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RE: No code



Millions of people around the world :

1) don't know how to design a channel bank, yet use a telephone with perfect
efficiency,
2) don't know how to rebuild an engine, yet somehow manage to drive a car
without wrecking,
3) cannot explain the difference between SPF and BGP, but post effective web
sites on the Internet,
4) cannot repair a microwave oven, yet manage to cook with one every day,
5) are not farmers, yet eat food daily.

Things change, technology advances, some things get easier, some things get
outdated. If you know
how to exploit these advances you are an adapter, and you can spend your
time learning about new
things. If not then you are a dinosour. Computers can translate between
human languages and morse
code so now we don't have to do it manually, that problem has been solved,
let's move forward.

- Mark West

-----Original Message-----
From: Anthony J. Testa [mailto:ajtesta@juno.com]
Sent: Wednesday, October 27, 1999 10:18 PM
To: K3ROJAL@aol.com
Cc: amsat-bb@AMSAT.Org
Subject: Re: [amsat-bb] No code


It is a known fact that learning the Morse code increases
a persons mental reflexes in other areas, especially music.  I say, make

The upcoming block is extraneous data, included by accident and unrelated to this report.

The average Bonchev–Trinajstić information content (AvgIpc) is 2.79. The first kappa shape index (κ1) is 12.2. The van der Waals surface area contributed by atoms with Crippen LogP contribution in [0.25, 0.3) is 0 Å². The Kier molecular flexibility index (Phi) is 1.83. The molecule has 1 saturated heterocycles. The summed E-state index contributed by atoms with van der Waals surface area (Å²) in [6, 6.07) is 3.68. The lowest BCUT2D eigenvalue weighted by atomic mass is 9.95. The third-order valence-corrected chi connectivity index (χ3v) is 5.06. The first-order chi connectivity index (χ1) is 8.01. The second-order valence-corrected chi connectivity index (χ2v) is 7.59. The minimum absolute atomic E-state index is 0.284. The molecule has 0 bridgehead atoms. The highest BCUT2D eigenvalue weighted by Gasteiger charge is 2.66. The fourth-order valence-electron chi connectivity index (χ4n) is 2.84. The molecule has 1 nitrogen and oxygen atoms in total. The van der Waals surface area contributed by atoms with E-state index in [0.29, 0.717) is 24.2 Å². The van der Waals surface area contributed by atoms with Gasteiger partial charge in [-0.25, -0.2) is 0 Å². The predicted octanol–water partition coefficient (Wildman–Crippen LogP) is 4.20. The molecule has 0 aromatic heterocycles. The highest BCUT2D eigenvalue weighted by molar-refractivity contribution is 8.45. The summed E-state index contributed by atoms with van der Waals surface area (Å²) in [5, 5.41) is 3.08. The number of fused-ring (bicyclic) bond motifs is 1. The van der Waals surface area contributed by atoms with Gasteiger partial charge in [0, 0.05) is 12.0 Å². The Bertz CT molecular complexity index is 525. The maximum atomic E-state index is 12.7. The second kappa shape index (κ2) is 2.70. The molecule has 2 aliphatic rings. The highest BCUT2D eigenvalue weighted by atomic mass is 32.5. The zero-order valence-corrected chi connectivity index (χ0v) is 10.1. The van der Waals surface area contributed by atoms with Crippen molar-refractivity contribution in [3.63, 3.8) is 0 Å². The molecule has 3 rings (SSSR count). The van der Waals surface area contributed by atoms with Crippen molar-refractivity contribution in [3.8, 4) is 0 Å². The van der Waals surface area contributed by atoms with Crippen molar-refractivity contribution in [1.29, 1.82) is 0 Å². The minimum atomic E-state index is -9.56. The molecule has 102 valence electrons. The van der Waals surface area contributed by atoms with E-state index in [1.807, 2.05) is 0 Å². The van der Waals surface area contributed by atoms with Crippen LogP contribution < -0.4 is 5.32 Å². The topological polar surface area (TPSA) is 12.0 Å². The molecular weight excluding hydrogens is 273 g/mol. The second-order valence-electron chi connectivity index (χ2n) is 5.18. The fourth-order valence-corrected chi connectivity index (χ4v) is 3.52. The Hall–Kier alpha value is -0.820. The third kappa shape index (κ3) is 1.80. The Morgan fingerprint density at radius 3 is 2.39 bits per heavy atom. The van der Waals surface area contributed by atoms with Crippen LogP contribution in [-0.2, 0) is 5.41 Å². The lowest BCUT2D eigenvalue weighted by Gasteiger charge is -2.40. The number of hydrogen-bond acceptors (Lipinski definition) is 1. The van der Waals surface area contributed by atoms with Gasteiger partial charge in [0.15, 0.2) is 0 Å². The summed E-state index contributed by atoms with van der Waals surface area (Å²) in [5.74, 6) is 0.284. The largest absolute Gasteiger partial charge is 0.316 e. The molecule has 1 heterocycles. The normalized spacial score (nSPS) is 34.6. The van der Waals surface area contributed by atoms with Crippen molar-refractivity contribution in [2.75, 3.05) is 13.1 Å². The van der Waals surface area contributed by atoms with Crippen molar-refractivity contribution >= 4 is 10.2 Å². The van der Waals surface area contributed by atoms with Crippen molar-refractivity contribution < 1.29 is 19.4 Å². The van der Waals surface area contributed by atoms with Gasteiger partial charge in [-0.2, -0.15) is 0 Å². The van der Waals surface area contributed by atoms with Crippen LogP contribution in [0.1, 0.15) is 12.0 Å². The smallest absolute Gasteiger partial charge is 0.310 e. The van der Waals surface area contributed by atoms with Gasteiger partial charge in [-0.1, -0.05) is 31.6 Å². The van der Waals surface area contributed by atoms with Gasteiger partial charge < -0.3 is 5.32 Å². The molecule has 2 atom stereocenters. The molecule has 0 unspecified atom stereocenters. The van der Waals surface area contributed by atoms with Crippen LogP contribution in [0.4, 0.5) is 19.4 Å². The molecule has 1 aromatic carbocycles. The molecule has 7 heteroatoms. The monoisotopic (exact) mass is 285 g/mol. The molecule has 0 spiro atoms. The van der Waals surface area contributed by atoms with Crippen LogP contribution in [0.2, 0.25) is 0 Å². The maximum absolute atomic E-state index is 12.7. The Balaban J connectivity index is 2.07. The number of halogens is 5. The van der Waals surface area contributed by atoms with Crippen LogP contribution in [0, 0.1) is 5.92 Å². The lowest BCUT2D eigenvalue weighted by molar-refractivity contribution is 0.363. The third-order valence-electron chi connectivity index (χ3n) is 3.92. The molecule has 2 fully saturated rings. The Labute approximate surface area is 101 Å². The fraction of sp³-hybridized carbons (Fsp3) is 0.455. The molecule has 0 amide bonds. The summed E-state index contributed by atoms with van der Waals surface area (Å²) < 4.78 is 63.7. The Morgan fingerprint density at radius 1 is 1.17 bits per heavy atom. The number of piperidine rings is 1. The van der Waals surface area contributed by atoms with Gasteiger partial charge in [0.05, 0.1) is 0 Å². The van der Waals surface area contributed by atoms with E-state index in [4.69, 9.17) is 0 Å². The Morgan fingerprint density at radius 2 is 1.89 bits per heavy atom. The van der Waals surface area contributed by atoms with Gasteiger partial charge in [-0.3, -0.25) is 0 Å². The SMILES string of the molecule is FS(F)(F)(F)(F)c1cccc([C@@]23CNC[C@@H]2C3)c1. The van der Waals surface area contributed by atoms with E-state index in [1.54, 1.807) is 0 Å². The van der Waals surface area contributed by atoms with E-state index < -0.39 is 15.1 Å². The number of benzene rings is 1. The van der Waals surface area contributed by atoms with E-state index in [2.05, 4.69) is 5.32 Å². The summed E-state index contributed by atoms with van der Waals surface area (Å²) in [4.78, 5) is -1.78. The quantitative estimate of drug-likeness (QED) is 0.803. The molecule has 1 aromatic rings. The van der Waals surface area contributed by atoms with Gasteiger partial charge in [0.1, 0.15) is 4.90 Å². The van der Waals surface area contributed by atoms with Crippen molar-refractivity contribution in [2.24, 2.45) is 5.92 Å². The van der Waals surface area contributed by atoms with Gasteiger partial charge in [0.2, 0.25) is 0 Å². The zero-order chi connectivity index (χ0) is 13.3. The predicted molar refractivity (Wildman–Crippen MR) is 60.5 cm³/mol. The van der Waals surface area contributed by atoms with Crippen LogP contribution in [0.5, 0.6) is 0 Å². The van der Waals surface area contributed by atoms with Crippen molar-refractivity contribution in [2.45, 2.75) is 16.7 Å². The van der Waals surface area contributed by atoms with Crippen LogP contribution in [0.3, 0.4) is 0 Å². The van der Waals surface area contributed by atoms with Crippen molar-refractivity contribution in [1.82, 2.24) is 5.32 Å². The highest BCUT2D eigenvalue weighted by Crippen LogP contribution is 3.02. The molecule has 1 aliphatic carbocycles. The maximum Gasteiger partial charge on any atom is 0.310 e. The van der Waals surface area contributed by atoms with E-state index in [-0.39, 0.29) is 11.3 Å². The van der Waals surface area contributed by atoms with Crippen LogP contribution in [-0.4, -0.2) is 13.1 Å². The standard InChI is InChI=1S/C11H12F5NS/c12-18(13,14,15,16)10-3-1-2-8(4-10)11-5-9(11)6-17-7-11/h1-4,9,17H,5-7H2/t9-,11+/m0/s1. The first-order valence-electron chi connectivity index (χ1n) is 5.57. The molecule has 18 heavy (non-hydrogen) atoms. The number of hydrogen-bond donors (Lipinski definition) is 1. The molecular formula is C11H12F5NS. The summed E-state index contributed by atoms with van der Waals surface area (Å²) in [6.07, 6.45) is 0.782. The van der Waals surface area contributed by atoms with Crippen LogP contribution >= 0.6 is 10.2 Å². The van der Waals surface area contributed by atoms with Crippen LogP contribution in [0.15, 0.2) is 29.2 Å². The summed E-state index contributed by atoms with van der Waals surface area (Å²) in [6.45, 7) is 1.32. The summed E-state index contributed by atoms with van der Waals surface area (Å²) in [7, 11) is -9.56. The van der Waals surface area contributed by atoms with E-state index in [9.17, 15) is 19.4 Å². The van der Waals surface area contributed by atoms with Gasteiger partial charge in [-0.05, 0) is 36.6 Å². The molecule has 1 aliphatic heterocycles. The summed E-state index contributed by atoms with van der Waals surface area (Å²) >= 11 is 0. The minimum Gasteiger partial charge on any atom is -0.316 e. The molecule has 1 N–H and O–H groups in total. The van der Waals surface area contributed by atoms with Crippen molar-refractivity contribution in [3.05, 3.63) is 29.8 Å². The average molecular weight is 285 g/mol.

it a
requirement for all amateurs to at least be able to send and receive 13
WPM.



Amen... I agree with this position, I am an educator and a licensed ham
for nearly ten years. It amazes me the minority of hams who want what the
majority of hams have earned through hard work, passion, pride, and
dedication. I watched 11 meters go down the drain because a generation of
radio enthusiasts who decided to assimilated "Smoking and the Bandit".
The 11 meter band was a great amateur band for DX.

Some time around in 1957, the FCC in their infinite wisdom wanted to have
a public commercial service band. The idea was  a good one... but not on
a HF freq. especially when the Sun Spot cycle is peaking out. VHF low or
high band could have been developed. Look at FRS band and how long it
took to develop that system and the prices are reasonable and being used
more and more.

The bottom line is you lower the standards in anything and you will have
poor quality equipment, operators, enforcement, and operation within the
spectrum.

Can you imagine electronics firms, automobile manufactures, medicine, and
education institutions reducing quality standards for misdirected
alternative purposes. What would happen to their business's and the
American publics perception of their products and service?

I say keep technical, operation, and equipment standards high. It than
becomes a discriminator for achievement and maintains the standards of
ethics, pride, enthusiasm, and operation paramount to the service.

Any reduction of standards will only translate into self destruction to
the service, the people in it, and the traditions that many worked so
hard to build over the 78 years of its history.

Don't expect something for nothing...there is no free lunch.
When you earn it... you learn it.....you take pride in it.

73's

Tony  KF2EZ
( A Pre Know-Code Operator: I earned it, learned,  it use it and proud of
it)


E-Mail:           ajtesta@juno.com
Binary Files:  atesta@aiusa.com
Web Page:    (147.105 repeater: http://www.aiusa.com/atesta)

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